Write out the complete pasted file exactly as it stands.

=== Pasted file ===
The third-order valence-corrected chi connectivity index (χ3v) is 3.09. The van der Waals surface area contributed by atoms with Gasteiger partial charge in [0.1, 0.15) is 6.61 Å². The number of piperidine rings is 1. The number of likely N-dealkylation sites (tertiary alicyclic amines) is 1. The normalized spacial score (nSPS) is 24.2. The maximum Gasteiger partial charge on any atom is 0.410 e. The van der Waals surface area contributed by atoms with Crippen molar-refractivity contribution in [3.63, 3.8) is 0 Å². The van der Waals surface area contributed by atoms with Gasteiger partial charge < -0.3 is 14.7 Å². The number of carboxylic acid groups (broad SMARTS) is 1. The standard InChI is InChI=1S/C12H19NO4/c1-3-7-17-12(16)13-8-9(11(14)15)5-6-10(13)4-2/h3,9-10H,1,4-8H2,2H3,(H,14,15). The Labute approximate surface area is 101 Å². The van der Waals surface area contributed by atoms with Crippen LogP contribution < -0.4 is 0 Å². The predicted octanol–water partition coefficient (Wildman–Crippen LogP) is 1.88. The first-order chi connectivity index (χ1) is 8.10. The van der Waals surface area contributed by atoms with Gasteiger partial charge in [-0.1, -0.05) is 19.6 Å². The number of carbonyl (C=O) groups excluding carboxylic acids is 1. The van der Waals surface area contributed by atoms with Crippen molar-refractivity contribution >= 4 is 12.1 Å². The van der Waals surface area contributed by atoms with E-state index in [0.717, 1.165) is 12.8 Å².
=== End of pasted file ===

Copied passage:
The third-order valence-corrected chi connectivity index (χ3v) is 3.09. The van der Waals surface area contributed by atoms with Gasteiger partial charge in [0.1, 0.15) is 6.61 Å². The number of piperidine rings is 1. The number of likely N-dealkylation sites (tertiary alicyclic amines) is 1. The normalized spacial score (nSPS) is 24.2. The maximum Gasteiger partial charge on any atom is 0.410 e. The van der Waals surface area contributed by atoms with Crippen molar-refractivity contribution in [3.63, 3.8) is 0 Å². The van der Waals surface area contributed by atoms with Gasteiger partial charge < -0.3 is 14.7 Å². The number of carboxylic acid groups (broad SMARTS) is 1. The standard InChI is InChI=1S/C12H19NO4/c1-3-7-17-12(16)13-8-9(11(14)15)5-6-10(13)4-2/h3,9-10H,1,4-8H2,2H3,(H,14,15). The Labute approximate surface area is 101 Å². The van der Waals surface area contributed by atoms with Crippen LogP contribution < -0.4 is 0 Å². The predicted octanol–water partition coefficient (Wildman–Crippen LogP) is 1.88. The first-order chi connectivity index (χ1) is 8.10. The van der Waals surface area contributed by atoms with Gasteiger partial charge in [-0.1, -0.05) is 19.6 Å². The number of carbonyl (C=O) groups excluding carboxylic acids is 1. The van der Waals surface area contributed by atoms with Crippen molar-refractivity contribution >= 4 is 12.1 Å². The van der Waals surface area contributed by atoms with E-state index in [0.717, 1.165) is 12.8 Å².